Member Since: July 17, 2011

Country: United States

  • The “track up to 66 satellites at a time” claim is bogus - that’s not what all those channels are for.

    When you cold-start the device it doesn’t know the time, it doesn’t know where on the earth it is, it doesn’t know the ephemeris data of any of the satellites, and it doesn’t know the doppler shift of the satellites and it doesn’t know the doppler shift of you (you may be moving in a vehicle). So it starts to scan. The way to do that is to listen to some frequencies for a while, then shift frequencies and listen for more. Until it finds at least one satellite. Then it has to wait for the almanac data to come around (imprecise ephemeris data for all the satellites) which only happens occasionally and may take half a minute to receive all of it).

    All of this goes much faster if you can listen to a great many channels at the time. A 12-channel GPS receiver will listen with 12 channels, then change frequencies and listen to another set of frequencies. A 66-channel, or even 48- or 32-channel receiver can search, find, and acquire almanac data (which is used to then find each individual satellite and acquire its satellite-specific precise ephemeris data) much quicker. That’s why these megamulti-channel GPS receivers can basically guarantee to go from cold-start to lock in < 35 seconds, while an old 12-channel receiver as the SiRF Star II could take much longer, and wouldn’t lock at all if you’re not standing still while searching (it doesn’t have enough channels to afford dedicating some of them to be set up for doppler shifts). The newer SiRF Star III has many more channels than my old Star II. Likewise the MTK chipset I’m using now, it doesn’t need you to stand still while searching - it locks fine even when flying at high altitude inside a 747. In fact the 66 channels of this LS20031 seems a bit of overkill when compared to how well the 30-48-channel receivers work.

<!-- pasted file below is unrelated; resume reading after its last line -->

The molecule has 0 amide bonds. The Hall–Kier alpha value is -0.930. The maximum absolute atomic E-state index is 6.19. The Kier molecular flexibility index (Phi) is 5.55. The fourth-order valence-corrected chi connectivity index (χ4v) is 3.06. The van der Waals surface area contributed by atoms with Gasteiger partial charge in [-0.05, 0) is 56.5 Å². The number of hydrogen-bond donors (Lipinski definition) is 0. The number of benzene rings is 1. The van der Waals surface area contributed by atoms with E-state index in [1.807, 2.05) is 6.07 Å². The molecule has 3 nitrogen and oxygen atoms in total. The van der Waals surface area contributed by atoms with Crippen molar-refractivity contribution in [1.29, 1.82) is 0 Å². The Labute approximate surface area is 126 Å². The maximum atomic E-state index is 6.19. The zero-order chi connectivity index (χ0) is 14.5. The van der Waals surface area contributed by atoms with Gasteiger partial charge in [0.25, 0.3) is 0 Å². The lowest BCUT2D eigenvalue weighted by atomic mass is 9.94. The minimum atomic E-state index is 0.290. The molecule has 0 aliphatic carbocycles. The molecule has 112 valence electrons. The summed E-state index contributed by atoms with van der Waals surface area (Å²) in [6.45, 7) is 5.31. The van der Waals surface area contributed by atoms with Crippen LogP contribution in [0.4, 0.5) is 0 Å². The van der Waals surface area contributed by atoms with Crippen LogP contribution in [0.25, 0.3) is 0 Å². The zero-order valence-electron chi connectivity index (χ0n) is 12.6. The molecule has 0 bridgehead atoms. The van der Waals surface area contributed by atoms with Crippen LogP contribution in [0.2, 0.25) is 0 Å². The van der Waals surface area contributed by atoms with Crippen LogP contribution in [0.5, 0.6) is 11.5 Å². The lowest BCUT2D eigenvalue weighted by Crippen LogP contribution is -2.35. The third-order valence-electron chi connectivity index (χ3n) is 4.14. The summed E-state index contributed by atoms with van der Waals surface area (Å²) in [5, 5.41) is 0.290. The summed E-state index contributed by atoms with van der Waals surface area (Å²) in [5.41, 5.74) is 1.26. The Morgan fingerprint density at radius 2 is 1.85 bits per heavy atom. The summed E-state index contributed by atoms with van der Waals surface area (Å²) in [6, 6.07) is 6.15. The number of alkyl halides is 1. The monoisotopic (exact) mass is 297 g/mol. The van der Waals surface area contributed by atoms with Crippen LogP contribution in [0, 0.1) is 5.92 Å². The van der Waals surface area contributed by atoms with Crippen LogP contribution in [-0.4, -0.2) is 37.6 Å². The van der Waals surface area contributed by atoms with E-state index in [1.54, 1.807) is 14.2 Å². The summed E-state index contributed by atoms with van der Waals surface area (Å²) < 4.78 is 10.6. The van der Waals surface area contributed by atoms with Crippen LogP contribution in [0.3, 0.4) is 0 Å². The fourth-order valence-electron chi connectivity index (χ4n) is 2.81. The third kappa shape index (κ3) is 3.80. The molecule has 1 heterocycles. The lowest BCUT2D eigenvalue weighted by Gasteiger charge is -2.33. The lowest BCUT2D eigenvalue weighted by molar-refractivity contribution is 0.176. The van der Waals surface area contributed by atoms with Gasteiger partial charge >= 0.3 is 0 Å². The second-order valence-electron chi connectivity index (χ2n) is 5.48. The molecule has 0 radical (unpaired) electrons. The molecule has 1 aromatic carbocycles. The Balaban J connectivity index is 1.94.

• The 1100mAh battery is a bit on the small side.. seems like there should be room enough for something larger. My Pandora handheld (size like a small DS) has a 4000mAh battery. As far as I know prices are basically the same for small vs. larger li-poly batteries. Having to charge daily is slightly on the painful side.

  • This.. is a must-have. But the price+shipping to here+VAT+charges will make it rather expensive I fear.. so there’ll be a period of dragging of feet until I convince myself to buy (and/or waiting for the US dollar exchange rate to take a deep dive, as it does occasionally).

  • Sparkfun: Could you clarify this, please? The pictures indeed seems to be of a 5.7" display scope, while the 1102CML is supposed to be a 7" scope (and the pictures on the Atten site looks quite different).

  • The doghouse is very well made, but there’s a huge oversight: There’s no cutout for the serial port. Presumably it’s overlooked because it’s an IDC header and looks like some ‘internal’ test connector like the jtag (it’s only an IDC because there’s no room for a full-size serial port connector). It still means I can’t work with the Beagleboard in the doghouse until I’ve got another hole made (which I’m no good at making, that’s why I bought a pre-made enclosure..)
    I don’t at all regret buying it (using the board just on the foot section without the cover is much better than nothing), but I wish the enclosure designer had actually been a Beagleboard user.. then this wouldn’t have happened.

  • The LA1034 looks very nice, but it appears to have only Windows software support, no Linux or Mac. I don’t have any Windows computers and I doubt it’s a good idea to try to run that kind of thing under Wine. Tried the 64-bit Linux version of the Salea Logic sw in demo mode, and it worked fine. Would have been nice to have a higher-spec'ed tool like the LA1034, but without software support, no deal.
    Edit: Added ‘LA1034’ to make clear what I was commenting on.

No public wish lists :(